Additionally, Justice’s attire and the gorgeously lit Royal Bangladesh Indian Restaurant, the very one featured prominently in the film’s trailer are two other highlights. I can only hope the latter managed to survive the pandemic so I can visit in the future.
The acting isn’t terrible. But I did find the dialogue cringe-worthy in parts. A truth that made me realise that Trust is not at all as sophisticated as the movie it initially reminded me of, namely, Last Night (2010).
Other low lights include the less convincing moments in Laviscount’s Dublin accent and the editing. Particularly the decision to reveal an important piece of the puzzle at the very start; a decision that seemed unnecessary, at best.
Overall director Brian DeCubellis’s film is one you watch if you’re curious about the highlights. And or, you’re a fan of the cast. Otherwise, I recommend Last Night (2010) instead; for an arguably smarter and more sophisticated execution of a similar story.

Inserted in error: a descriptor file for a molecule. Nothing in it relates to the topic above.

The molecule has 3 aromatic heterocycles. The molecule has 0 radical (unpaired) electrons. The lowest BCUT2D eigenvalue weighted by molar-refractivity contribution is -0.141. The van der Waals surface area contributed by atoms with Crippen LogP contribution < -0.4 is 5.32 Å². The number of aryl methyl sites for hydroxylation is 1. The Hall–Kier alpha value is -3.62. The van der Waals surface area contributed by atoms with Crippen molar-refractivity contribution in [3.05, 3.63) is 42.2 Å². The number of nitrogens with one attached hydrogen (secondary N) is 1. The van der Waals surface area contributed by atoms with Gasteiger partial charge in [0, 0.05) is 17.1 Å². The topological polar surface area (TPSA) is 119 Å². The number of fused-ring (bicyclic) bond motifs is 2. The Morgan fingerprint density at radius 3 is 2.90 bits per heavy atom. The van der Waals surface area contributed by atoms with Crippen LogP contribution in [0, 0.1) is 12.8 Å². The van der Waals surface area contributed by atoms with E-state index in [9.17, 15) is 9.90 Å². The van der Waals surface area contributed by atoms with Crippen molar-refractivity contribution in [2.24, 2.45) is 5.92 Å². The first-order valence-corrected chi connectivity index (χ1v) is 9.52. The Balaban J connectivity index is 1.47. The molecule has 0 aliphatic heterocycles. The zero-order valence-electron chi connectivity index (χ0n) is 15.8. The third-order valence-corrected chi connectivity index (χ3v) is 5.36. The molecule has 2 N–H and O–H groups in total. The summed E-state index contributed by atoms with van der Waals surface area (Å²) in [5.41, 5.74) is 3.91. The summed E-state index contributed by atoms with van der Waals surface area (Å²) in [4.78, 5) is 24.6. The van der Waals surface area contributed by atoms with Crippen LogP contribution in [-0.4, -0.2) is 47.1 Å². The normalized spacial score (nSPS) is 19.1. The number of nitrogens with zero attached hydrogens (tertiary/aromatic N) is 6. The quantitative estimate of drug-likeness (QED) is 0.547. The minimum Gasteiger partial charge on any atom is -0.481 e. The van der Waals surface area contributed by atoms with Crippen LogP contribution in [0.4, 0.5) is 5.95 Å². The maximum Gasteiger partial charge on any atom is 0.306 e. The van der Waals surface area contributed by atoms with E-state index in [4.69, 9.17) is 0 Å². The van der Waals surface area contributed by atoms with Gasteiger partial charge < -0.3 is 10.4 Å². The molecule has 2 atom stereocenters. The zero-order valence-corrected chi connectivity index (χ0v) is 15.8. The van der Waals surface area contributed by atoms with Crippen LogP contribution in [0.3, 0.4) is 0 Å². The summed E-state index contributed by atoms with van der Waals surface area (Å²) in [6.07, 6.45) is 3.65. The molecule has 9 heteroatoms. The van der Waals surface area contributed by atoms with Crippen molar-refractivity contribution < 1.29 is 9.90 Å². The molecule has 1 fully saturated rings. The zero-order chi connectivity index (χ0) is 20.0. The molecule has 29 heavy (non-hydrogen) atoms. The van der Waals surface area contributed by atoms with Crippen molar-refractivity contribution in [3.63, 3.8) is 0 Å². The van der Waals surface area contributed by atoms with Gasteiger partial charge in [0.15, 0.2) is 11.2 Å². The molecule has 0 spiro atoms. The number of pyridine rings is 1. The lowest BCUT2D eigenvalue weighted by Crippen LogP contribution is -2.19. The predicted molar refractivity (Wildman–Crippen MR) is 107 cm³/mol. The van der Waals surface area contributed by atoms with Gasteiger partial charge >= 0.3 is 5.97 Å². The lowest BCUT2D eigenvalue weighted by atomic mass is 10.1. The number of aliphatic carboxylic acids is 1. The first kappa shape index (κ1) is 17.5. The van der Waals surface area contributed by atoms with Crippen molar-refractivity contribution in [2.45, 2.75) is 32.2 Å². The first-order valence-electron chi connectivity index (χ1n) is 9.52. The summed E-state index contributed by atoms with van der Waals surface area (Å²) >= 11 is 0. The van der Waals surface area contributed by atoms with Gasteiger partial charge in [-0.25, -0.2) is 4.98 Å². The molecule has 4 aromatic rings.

As many can imagine, a thriller starring Denzel Washington, Rami Malek and Jared Leto is the kind that’s highly unlikely to disappoint, especially on the performance front.
All three Academy award-winning actors were great in their roles. I particularly enjoyed the tension-filled dynamic between Washington and Malek’s characters. I also happened to like the way Malek walks in this movie, but that’s neither here nor there.